Obama’s nuanced 1915 statement avoids ‘genocide’

Obama’s nuanced 1915 statement avoids ‘genocide’

Obama’s nuanced 1915 statement avoids ‘genocide’

AP photo

U.S. President Barack Obama has refrained from using the word “genocide” in a statement to mark the 100th anniversary of the mass deportation of Armenians in the Ottoman Empire, while praising two figures who did so in the past.

In a statement issued by the White House on April 23, Obama once again called the tragedy in 1915 as the Meds Yeghern, Armenian for “great calamity.” He referred to it as a “massacre,” a “terrible carnage,” “horrific violence” and a “dark chapter of history.”

“Beginning in 1915, the Armenian people of the Ottoman Empire were deported, massacred, and marched to their deaths. Their culture and heritage in their ancient homeland were erased. Amid horrific violence that saw suffering on all sides, one and a half million Armenians perished,” Obama said in the statement.

Obama mentioned three figures, though: U.S. Ambassador Henry Morgenthau, who “sounded the alarm inside the U.S. government and confronted Ottoman leaders” in 1915, human rights champion Raphael Lemkin, who coined the term “genocide” in 1944 and Pope Francis, who said on April 12 that the tragedy was “widely considered ‘the first genocide of the 20th century.’”

Despite the nuanced references, Ankara is not expected to issue a harsh response such as recalling its ambassador, like it has been doing in other foreign capitals in the past few days, because Obama refrained from using the term “genocide,” according to sources speaking to daily Hürriyet.

Currently, Turkey has no ambassadors in Syria, Egypt, Israel, Libya, Yemen, the Vatican and Austria.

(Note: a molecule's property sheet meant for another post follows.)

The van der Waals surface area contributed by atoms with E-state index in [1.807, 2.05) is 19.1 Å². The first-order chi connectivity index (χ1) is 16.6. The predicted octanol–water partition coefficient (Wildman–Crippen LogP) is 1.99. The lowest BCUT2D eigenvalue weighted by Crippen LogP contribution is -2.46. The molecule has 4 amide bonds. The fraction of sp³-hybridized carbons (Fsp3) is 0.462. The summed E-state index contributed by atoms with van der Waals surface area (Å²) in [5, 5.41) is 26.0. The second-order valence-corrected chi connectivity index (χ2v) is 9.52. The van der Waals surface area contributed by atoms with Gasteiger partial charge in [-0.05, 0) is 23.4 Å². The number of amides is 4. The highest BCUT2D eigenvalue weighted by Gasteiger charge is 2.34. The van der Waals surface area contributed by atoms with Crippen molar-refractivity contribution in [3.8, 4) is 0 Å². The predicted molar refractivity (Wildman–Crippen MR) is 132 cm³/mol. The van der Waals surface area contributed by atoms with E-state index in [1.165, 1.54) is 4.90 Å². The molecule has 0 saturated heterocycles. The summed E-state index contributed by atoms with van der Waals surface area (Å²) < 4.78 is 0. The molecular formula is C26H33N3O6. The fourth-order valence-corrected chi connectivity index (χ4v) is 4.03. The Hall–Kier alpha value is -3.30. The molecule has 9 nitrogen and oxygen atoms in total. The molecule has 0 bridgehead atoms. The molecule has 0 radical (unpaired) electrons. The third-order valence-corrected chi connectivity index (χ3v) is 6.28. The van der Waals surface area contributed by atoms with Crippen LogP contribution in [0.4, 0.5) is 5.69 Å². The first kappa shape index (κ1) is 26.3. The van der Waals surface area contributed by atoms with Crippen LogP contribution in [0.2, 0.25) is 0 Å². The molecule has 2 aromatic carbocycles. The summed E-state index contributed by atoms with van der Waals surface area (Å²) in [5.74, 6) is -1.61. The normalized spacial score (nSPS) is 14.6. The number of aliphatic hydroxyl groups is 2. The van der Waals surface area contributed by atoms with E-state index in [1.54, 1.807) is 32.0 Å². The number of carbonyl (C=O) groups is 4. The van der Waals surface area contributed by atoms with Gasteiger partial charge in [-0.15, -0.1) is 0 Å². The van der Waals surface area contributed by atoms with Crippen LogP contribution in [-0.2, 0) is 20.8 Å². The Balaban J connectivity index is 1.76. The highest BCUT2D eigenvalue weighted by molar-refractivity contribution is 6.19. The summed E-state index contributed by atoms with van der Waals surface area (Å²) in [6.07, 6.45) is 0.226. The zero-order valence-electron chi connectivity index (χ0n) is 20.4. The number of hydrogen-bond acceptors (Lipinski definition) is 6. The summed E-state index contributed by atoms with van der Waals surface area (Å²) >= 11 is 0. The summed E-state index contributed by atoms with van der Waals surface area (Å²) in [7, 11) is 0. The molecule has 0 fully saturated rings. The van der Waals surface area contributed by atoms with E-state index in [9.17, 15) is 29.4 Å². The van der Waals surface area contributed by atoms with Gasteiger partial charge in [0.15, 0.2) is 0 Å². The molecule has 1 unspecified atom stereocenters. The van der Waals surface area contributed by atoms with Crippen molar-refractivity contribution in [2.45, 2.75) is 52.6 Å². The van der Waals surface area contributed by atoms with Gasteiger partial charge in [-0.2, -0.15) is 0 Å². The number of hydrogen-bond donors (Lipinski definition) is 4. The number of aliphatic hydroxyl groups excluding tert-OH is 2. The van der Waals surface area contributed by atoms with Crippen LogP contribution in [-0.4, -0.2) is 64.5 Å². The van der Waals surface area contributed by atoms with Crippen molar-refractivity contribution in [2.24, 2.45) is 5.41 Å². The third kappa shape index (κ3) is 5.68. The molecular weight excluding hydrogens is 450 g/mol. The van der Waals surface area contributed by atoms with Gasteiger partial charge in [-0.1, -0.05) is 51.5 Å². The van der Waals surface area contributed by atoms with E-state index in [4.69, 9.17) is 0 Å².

Turkey’s ambassador to the Vatican was summoned to Ankara for consultations on April 12 over Pope Francis’ remarks.

Austria was subjected to a similar reaction by Ankara, as Turkey recalled its ambassador in Vienna on April 22 after parties represented in the Austrian parliament signed a declaration recognizing the massacre of Armenians a century ago as “genocide.”

Turkey denies that the killings, at a time when Turkish troops were fighting Russian forces, constituted genocide. It says there was no organized campaign to wipe out Armenians and no evidence of any such orders from the Ottoman authorities.

Ankara's expectations

Earlier on April 22, Turkish President Recep Tayyip Erdoğan said he did not expect Obama to use the word “genocide” in this year’s statement.

During his 2008 campaign, Obama had called “the Armenian genocide…a widely documented fact,” adding that the United States deserved a leader who would “speak truthfully” about it.

As U.S. president, however, he has been avoiding the term since he was elected to the office. Using words nearly identical to those of his statement marking last year’s April 24 anniversary, Obama this year said, “I have consistently stated my own view of what occurred in 1915, and my view has not changed.”